10. Calling people who gotten the vaccine, including myself, guinea pigs doesn't downplay anything. Yes, a ton of work has gone into researching the side effects - but who are the test subjects? Just because the virus affects others doesn't mean that an individual should give up their autonomy as a patient for the greater good. If they feel the urge to get the virus in order to protect others, then wonderful - Let them. That's why I got it. If they prioritize their health due to possible side effects of the vaccine over that of at-risk populations, then for the lower risk populations, it would be unethical for me to persuade them to go against their wishes. What you're suggesting is fine from a population-level point of view and Fauci is doing his job by encouraging the vax, but all that goes out the window at the individual level of the doctor-patient relationship. Can you admit that there are reasons other than "misinformation" to be hesitant to take the vaccine?
  11. I too would like to know how you answer that question, Woody. It's really easy to slam dunk on conservatives for distrust of the vaccine, but are the 64% of black Americans or 59% of hispanic Americans who didn't get the vaccine wrapped up in misinformation too? As a doctor in this day and age, we are taught that patient autonomy takes precedence over pretty much anything else. In the Tuskegee experiments, the US government conducted unethical experiments on people that were thought of as lesser. The FDA ordered 60 million J&J vaccines destroyed last month. The long-term risks of the vaccine are not and will not be known for years. Nothing of what I've said is misinformation. There are reasons other than misinformation to be scared to take the vax. Every time I recommend the vaccine to someone who is not in an at-risk population, I am essentially asking them to put population health over them being used as a guinea pig. Shaming people who don't want to be a guinea pig is not going to get us to herd immunity any quicker. The majority of attacks I see on people who are hesitant to get the vaccine is partisan bullshit.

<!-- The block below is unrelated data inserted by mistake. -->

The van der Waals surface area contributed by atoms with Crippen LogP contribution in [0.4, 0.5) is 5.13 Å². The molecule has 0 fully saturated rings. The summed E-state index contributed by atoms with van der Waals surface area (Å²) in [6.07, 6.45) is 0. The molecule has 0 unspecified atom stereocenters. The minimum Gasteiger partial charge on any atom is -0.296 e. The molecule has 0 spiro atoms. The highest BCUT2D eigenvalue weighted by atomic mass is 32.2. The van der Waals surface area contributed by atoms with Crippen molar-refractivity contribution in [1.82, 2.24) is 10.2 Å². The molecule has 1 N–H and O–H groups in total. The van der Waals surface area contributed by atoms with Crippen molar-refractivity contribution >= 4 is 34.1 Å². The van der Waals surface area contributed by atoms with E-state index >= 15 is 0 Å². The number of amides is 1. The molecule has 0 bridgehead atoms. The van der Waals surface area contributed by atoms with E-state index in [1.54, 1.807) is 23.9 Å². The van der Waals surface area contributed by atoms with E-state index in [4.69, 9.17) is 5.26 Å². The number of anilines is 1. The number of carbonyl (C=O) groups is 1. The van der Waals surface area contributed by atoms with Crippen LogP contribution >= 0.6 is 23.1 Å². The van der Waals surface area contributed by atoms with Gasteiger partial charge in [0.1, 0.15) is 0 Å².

12. VaporTrail

    Cleveland Indians have chosen new name

    At least it's not the Spiders.
  13. VaporTrail

    NPR's Brilliant Self-Own - Taibbi

    I'd take anything the ADL has to say with a very large grain of salt. They're the liberal version of Bill Donahue (the asshat with no sense of humor who is known most famously for being cut in half by Jesus Christ in South Park). They love manufactured outrage and fall victim to idiocy of 4chan memeing "white milk" and the "ok gesture" into symbols of hate. Even The Atlantic and NYT did stories on it. Gotta get them outrage clicks. They followed the Fox News formula to greater successes than Ailes and Murdoch could have dreamed of, with MSNBC and CNN's combined viewers eclipsing that of Fox News during the Trump administration. Outrage sells. Thankfully, there appears to be a light at the end of the tunnel now that Trump's out of the picture. CNN and MSNBC's ratings have collapsed. Independent outlets like Substack are growing in popularity and giving journalists an opportunity to report without worry of upsetting the corporate sponsors.
  14. VaporTrail

    Bezos dick rocket

    I was hoping for him to pull a Columbia.
  15. VaporTrail

    Olympics Opening Ceremony

    Bro, shut the fuck up and show us some cool AR/VR shit. This is quite possibly worse than the Black Eyed Peas Super Bowl halftime show. /edit Exceptions to the above: Hiromi was great, as usual. Pictogram thing, kinda funny.